Do We Need a Blue Collar Supreme Court Justice?

The Fair Courts E- Alert reports,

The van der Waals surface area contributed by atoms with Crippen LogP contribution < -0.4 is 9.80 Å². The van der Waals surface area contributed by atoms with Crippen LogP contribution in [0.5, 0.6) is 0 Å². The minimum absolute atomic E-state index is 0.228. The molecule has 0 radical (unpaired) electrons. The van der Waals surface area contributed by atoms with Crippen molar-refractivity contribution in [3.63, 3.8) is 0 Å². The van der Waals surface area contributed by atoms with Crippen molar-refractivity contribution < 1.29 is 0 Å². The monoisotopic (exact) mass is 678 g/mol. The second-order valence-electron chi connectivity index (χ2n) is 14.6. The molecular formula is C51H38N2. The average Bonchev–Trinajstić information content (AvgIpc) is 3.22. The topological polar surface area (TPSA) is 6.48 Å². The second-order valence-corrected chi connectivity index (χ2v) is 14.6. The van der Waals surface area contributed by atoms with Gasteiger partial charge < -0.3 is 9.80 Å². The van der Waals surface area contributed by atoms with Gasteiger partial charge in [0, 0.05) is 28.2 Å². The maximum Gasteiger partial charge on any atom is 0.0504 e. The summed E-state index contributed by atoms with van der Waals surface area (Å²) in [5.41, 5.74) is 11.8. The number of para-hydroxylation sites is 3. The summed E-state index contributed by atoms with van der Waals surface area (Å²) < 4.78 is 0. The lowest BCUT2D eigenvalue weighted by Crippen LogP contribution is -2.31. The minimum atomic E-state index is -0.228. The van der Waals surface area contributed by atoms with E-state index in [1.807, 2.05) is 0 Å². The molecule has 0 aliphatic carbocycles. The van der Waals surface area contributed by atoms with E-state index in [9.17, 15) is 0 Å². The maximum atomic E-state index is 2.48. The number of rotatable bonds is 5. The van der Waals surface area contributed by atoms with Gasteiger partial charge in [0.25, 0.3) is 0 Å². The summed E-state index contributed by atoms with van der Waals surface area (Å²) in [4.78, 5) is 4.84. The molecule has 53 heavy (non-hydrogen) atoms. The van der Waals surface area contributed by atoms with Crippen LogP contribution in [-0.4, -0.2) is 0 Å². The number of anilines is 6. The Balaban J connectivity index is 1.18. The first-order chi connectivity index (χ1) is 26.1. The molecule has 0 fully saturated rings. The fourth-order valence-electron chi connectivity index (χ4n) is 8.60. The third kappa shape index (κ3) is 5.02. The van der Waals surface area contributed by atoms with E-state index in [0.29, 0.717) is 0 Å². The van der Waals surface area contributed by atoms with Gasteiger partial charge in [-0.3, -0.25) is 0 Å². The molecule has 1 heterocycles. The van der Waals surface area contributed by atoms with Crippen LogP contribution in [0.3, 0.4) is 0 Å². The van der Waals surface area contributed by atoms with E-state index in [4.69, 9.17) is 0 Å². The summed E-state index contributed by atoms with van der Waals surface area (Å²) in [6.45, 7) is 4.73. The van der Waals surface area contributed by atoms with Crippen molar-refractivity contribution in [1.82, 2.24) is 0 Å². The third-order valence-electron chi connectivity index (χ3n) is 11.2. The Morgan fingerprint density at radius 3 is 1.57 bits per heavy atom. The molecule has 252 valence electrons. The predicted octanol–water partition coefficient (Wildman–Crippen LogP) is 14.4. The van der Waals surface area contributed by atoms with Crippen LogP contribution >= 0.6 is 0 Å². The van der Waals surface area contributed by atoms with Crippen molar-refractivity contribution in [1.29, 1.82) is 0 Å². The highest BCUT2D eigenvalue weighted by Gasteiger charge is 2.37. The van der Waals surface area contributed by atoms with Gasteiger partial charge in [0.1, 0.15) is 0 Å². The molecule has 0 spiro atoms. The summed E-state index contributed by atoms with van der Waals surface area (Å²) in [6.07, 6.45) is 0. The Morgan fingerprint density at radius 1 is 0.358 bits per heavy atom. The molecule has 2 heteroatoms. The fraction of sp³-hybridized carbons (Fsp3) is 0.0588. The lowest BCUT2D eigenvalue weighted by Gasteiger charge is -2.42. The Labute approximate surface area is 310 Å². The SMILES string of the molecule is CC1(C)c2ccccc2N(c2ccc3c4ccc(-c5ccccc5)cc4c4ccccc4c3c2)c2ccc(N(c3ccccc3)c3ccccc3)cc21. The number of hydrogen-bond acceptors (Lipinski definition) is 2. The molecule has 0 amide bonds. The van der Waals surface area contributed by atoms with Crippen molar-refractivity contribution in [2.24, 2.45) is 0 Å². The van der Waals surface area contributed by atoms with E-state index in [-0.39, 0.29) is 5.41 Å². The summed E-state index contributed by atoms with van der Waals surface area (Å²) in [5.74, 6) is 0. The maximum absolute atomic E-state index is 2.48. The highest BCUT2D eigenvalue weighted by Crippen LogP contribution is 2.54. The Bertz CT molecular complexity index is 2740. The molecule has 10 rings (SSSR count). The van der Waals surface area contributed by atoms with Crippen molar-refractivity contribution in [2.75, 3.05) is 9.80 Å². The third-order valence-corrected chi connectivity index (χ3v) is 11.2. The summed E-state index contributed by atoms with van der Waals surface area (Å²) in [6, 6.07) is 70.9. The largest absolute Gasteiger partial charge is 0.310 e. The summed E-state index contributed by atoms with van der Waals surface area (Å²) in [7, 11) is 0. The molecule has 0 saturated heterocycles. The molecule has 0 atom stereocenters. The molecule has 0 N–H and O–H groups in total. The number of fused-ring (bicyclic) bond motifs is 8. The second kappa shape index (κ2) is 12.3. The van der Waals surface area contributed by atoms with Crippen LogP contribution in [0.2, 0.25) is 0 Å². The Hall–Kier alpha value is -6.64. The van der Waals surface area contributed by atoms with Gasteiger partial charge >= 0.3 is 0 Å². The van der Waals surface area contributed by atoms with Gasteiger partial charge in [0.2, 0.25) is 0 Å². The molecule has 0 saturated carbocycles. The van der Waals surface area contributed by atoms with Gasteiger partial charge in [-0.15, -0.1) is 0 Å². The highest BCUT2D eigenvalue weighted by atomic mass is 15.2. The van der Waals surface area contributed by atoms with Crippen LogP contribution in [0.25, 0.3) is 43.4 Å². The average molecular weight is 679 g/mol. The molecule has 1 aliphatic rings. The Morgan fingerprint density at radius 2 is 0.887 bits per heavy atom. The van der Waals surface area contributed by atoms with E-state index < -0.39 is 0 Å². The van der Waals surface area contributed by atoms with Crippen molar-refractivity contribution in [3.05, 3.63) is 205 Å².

In an article for Big Think, Steven Mazie wonders if the Supreme Court is too privileged to understand the average American worker. Mazie cites to a recent case in which the Court unanimously ruled that warehouse workers at a temp agency contracting with did not need to be paid for the searches they were required to endure at the end of each work day. These searches, purportedly implemented to prevent theft, can take up to two and a half hours per week. “With their sterling legal credentials and cloistered path to the bench, none of the justices have had much of a chance to live the life of an average American worker,” writes Mazie. “Justice Sotomayor and Justice Thomas both had tough upbringings, but their professional careers have not veered into blue collar territory. None of the justices have spent time working in factories or warehouses or toiling in low-paying jobs.” He goes on to say, “none of them have had to spend up to 10 hours a month emptying their pockets and walking through security screenings at work. If any of the justices had such an experience under their belt, maybe some would have seen this case differently.”


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